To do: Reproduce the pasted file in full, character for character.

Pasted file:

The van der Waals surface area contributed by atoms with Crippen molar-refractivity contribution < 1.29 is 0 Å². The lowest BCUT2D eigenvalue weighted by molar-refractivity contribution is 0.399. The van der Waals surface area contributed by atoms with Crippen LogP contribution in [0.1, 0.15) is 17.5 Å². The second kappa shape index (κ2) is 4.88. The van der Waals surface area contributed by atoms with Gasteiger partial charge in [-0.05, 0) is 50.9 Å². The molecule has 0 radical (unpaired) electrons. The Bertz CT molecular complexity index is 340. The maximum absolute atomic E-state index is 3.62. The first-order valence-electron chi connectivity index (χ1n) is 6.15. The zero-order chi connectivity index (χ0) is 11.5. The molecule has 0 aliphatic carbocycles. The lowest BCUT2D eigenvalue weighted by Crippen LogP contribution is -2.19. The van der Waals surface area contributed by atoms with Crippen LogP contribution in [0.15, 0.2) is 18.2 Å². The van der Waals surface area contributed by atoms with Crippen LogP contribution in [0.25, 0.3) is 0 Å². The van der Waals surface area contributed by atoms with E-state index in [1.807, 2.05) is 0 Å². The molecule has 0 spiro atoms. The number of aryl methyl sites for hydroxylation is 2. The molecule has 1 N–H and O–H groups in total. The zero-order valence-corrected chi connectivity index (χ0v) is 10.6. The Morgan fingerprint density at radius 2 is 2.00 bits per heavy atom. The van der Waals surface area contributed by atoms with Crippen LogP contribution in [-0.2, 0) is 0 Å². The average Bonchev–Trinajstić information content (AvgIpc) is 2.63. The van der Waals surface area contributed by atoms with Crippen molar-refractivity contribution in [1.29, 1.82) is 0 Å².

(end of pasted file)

The van der Waals surface area contributed by atoms with Crippen molar-refractivity contribution < 1.29 is 0 Å². The lowest BCUT2D eigenvalue weighted by molar-refractivity contribution is 0.399. The van der Waals surface area contributed by atoms with Crippen LogP contribution in [0.1, 0.15) is 17.5 Å². The second kappa shape index (κ2) is 4.88. The van der Waals surface area contributed by atoms with Gasteiger partial charge in [-0.05, 0) is 50.9 Å². The molecule has 0 radical (unpaired) electrons. The Bertz CT molecular complexity index is 340. The maximum absolute atomic E-state index is 3.62. The first-order valence-electron chi connectivity index (χ1n) is 6.15. The zero-order chi connectivity index (χ0) is 11.5. The molecule has 0 aliphatic carbocycles. The lowest BCUT2D eigenvalue weighted by Crippen LogP contribution is -2.19. The van der Waals surface area contributed by atoms with Crippen LogP contribution in [0.15, 0.2) is 18.2 Å². The van der Waals surface area contributed by atoms with Crippen LogP contribution in [0.25, 0.3) is 0 Å². The van der Waals surface area contributed by atoms with E-state index in [1.807, 2.05) is 0 Å². The molecule has 0 spiro atoms. The number of aryl methyl sites for hydroxylation is 2. The molecule has 1 N–H and O–H groups in total. The zero-order valence-corrected chi connectivity index (χ0v) is 10.6. The Morgan fingerprint density at radius 2 is 2.00 bits per heavy atom. The van der Waals surface area contributed by atoms with Crippen LogP contribution in [-0.2, 0) is 0 Å². The average Bonchev–Trinajstić information content (AvgIpc) is 2.63. The van der Waals surface area contributed by atoms with Crippen molar-refractivity contribution in [1.29, 1.82) is 0 Å².